LAKE BUENA VISTA, Fla. -- Once Alex Anthopoulos becomes even more familiar with the organization he acquired when he was named the Braves' general manager a month ago, there's a strong possibility he will once again become the aggressive wheeler and dealer he was when he seldom shied away from trading or acquiring top players during his tenure as the Blue Jays' GM.
But the man who dealt Roy Halladay to Philadelphia and brought Josh Donaldson to Toronto has maintained a patient and methodical approach as he has spent a significant portion of the past few weeks developing and familiarizing himself with the front-office staff that will aid him in his attempt to help the Braves distance themselves from their rebuild as soon as possible.
"I don't know the evaluators yet," Anthopoulos said. "I don't know all of the internal analysis we have. That's just going to take some time. I'm discovering there are some really talented individuals in baseball operations. I would say my thought for Year 1 would be a more cautious approach. That doesn't mean we don't want to be active or we don't want to do things. But you're not comfortable if you don't have comfort with the information yet. That's just going to take some time."
Anthopoulos' right-hand man is assistant GM Perry Minasian, a longtime confidant who joined the Braves' organization on Sept. 19, just two weeks before former Braves GM John Coppolella was forced to resign. Anthopoulos added two more former co-workers this weekend when he hired Alex Tamin to serve as his director of Major League operations and Jason Pare to head the research and development department.
As Anthopoulos progressed through the first day of this year's Winter Meetings on Monday, he brought Hall of Fame manager Bobby Cox, current manager Brian Snitker and recently hired bench coach Walt Weiss to his suite to formulate plans and analyze opportunities that could arise during and beyond this four-day event.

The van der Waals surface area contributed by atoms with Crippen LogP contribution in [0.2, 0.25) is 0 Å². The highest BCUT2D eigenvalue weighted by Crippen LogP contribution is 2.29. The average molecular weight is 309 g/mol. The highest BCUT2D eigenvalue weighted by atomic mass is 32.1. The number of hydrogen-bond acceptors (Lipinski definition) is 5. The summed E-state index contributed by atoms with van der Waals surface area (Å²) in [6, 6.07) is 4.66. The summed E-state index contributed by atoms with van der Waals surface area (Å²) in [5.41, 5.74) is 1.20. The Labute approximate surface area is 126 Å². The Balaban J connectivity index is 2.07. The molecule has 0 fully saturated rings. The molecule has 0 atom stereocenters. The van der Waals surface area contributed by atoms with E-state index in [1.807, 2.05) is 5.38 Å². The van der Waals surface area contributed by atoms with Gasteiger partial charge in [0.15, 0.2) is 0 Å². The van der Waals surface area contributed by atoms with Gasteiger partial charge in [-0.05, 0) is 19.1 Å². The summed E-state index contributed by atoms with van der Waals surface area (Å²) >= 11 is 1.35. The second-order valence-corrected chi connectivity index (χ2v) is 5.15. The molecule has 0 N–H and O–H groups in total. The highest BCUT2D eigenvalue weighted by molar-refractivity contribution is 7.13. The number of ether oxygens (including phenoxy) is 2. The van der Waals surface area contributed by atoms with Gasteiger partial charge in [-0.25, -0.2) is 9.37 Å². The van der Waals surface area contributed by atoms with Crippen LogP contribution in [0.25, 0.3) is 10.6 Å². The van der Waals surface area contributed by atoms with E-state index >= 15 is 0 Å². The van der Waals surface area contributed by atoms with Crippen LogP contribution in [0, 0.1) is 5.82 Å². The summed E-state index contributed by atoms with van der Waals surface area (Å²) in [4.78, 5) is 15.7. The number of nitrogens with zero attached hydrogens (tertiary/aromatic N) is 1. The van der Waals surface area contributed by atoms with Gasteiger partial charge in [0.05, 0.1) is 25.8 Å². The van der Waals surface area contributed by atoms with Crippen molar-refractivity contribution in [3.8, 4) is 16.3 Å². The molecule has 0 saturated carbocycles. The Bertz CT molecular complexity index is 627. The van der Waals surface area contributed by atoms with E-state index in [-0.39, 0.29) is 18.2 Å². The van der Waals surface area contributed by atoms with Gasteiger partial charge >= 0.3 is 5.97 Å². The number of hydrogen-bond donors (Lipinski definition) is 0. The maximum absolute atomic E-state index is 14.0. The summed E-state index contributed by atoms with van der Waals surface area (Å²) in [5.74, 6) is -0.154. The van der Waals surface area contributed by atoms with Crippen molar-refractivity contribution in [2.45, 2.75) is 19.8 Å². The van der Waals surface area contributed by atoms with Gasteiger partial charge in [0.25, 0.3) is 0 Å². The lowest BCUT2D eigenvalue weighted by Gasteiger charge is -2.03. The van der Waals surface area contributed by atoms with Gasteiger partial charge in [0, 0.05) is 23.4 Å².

Anthopoulos has extended discussions with teams about potential trades and met with player representatives about free agents. He remains thankful the trade and free-agent markets are going slow as he has attempted to make up for the planning time he lost before being named Atlanta's GM on Nov. 13.
"I don't think we've moved the ball forward at all," Anthopoulos said. "We're probably at a similar place to where we were before we came to the Meetings. Clearly, we're not at a place we like yet. But that can change fast."
The Braves haven't provided any surprises, as they have told teams they are possibly seeking a controllable starting pitcher, at least one reliever and a third baseman. But at the same time, they have made it clear they are looking to improve their defense in an attempt to enhance the value of their young pitching staff.
This revelation creates further reason to anticipate that the Braves might attempt to part ways with their two corner outfielders -- Matt Kemp and Nick Markakis. Among the 125 MLB outfielders who tallied at least 100 opportunities last year, Markakis ranked 105th with -5 Outs Above Average (Statcast™'s recently developed defensive metric) and Kemp ranked last with -17.
"If we can improve in just one area defensively, we're going to make 12 or 13 guys on that [pitching staff] a lot better," Anthopoulos said. "I can't tell you it's going to get done. There are some hoops to jump through to do some of those things."
It won't be easy for the Braves to move Kemp and his approximate $36 million cost over the next two seasons. But if their efforts to trade him (an American League club seems to be the most likely suitor) are unsuccessful, the club could be forced to at least discuss eating the remainder of his two-year contract.
Anthopoulos did not specifically reveal this year's payroll figure, but he indicated it will likely stand close to the approximate $130 million figure utilized this past season.
"I'm really happy with the resources that we have," Anthopoulos said. "I'm not one to [worry about it]. To me, if this is what we have to work with, we're going to make it work, whether it's a high number or a low number. I'm certainly happy with the number we have to work with. It's plenty to do what we need to do."